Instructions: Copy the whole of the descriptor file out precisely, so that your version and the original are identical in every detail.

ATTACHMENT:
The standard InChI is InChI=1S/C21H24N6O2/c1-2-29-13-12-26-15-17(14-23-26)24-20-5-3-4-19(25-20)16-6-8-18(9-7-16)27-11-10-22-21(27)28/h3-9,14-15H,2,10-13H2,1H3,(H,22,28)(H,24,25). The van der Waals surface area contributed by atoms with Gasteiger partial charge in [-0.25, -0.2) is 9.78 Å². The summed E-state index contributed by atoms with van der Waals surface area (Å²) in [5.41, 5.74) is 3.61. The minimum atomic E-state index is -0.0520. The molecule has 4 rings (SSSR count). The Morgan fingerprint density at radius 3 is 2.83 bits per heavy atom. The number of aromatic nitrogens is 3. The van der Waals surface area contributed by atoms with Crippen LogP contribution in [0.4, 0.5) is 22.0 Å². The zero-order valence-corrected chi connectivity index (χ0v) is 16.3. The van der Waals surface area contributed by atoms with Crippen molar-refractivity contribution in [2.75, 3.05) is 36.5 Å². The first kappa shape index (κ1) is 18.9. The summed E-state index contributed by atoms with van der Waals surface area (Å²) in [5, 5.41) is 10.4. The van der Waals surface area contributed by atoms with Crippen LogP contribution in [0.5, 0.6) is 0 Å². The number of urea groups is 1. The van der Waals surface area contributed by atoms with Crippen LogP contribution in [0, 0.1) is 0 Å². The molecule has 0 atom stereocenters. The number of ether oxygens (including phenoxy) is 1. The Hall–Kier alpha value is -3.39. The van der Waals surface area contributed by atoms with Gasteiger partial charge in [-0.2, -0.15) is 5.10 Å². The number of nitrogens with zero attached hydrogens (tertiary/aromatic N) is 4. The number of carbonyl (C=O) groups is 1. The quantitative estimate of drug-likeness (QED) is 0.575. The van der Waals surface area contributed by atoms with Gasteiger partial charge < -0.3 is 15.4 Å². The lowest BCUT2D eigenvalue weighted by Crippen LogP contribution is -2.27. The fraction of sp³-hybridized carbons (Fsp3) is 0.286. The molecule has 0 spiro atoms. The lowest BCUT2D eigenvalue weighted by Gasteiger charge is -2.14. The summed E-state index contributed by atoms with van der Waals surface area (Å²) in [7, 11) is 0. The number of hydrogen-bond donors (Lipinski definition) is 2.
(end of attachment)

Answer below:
The standard InChI is InChI=1S/C21H24N6O2/c1-2-29-13-12-26-15-17(14-23-26)24-20-5-3-4-19(25-20)16-6-8-18(9-7-16)27-11-10-22-21(27)28/h3-9,14-15H,2,10-13H2,1H3,(H,22,28)(H,24,25). The van der Waals surface area contributed by atoms with Gasteiger partial charge in [-0.25, -0.2) is 9.78 Å². The summed E-state index contributed by atoms with van der Waals surface area (Å²) in [5.41, 5.74) is 3.61. The minimum atomic E-state index is -0.0520. The molecule has 4 rings (SSSR count). The Morgan fingerprint density at radius 3 is 2.83 bits per heavy atom. The number of aromatic nitrogens is 3. The van der Waals surface area contributed by atoms with Crippen LogP contribution in [0.4, 0.5) is 22.0 Å². The zero-order valence-corrected chi connectivity index (χ0v) is 16.3. The van der Waals surface area contributed by atoms with Crippen molar-refractivity contribution in [2.75, 3.05) is 36.5 Å². The first kappa shape index (κ1) is 18.9. The summed E-state index contributed by atoms with van der Waals surface area (Å²) in [5, 5.41) is 10.4. The van der Waals surface area contributed by atoms with Crippen LogP contribution in [0.5, 0.6) is 0 Å². The number of urea groups is 1. The van der Waals surface area contributed by atoms with Crippen LogP contribution in [0, 0.1) is 0 Å². The molecule has 0 atom stereocenters. The number of ether oxygens (including phenoxy) is 1. The Hall–Kier alpha value is -3.39. The van der Waals surface area contributed by atoms with Gasteiger partial charge in [-0.2, -0.15) is 5.10 Å². The number of nitrogens with zero attached hydrogens (tertiary/aromatic N) is 4. The number of carbonyl (C=O) groups is 1. The quantitative estimate of drug-likeness (QED) is 0.575. The van der Waals surface area contributed by atoms with Gasteiger partial charge < -0.3 is 15.4 Å². The lowest BCUT2D eigenvalue weighted by Crippen LogP contribution is -2.27. The fraction of sp³-hybridized carbons (Fsp3) is 0.286. The molecule has 0 spiro atoms. The lowest BCUT2D eigenvalue weighted by Gasteiger charge is -2.14. The summed E-state index contributed by atoms with van der Waals surface area (Å²) in [7, 11) is 0. The number of hydrogen-bond donors (Lipinski definition) is 2.